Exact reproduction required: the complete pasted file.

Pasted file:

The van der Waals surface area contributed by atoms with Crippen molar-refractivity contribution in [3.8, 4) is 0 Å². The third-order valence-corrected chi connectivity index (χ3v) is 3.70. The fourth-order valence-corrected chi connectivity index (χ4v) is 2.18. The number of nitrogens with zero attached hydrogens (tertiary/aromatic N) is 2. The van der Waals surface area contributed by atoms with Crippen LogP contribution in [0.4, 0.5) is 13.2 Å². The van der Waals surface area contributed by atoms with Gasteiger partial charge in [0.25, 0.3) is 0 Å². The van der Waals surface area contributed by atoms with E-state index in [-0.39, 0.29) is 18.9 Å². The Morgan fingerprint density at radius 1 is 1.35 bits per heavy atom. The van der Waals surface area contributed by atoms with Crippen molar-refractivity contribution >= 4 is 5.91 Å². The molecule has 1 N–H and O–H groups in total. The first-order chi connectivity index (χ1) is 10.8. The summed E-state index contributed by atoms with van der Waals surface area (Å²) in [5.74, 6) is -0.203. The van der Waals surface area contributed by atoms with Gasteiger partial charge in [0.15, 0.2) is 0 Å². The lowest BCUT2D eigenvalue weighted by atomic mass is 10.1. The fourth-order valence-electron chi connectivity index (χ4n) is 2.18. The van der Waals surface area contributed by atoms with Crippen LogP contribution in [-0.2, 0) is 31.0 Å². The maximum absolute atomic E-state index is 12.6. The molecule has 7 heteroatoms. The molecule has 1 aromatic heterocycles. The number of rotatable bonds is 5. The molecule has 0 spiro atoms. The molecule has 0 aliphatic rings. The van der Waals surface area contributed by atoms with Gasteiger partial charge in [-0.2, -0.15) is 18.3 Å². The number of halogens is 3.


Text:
The van der Waals surface area contributed by atoms with Crippen molar-refractivity contribution in [3.8, 4) is 0 Å². The third-order valence-corrected chi connectivity index (χ3v) is 3.70. The fourth-order valence-corrected chi connectivity index (χ4v) is 2.18. The number of nitrogens with zero attached hydrogens (tertiary/aromatic N) is 2. The van der Waals surface area contributed by atoms with Crippen LogP contribution in [0.4, 0.5) is 13.2 Å². The van der Waals surface area contributed by atoms with Gasteiger partial charge in [0.25, 0.3) is 0 Å². The van der Waals surface area contributed by atoms with E-state index in [-0.39, 0.29) is 18.9 Å². The Morgan fingerprint density at radius 1 is 1.35 bits per heavy atom. The van der Waals surface area contributed by atoms with Crippen molar-refractivity contribution >= 4 is 5.91 Å². The molecule has 1 N–H and O–H groups in total. The first-order chi connectivity index (χ1) is 10.8. The summed E-state index contributed by atoms with van der Waals surface area (Å²) in [5.74, 6) is -0.203. The van der Waals surface area contributed by atoms with Gasteiger partial charge in [0.15, 0.2) is 0 Å². The lowest BCUT2D eigenvalue weighted by atomic mass is 10.1. The fourth-order valence-electron chi connectivity index (χ4n) is 2.18. The van der Waals surface area contributed by atoms with Crippen LogP contribution in [-0.2, 0) is 31.0 Å². The maximum absolute atomic E-state index is 12.6. The molecule has 7 heteroatoms. The molecule has 1 aromatic heterocycles. The number of rotatable bonds is 5. The molecule has 0 spiro atoms. The molecule has 0 aliphatic rings. The van der Waals surface area contributed by atoms with Gasteiger partial charge in [-0.2, -0.15) is 18.3 Å². The number of halogens is 3.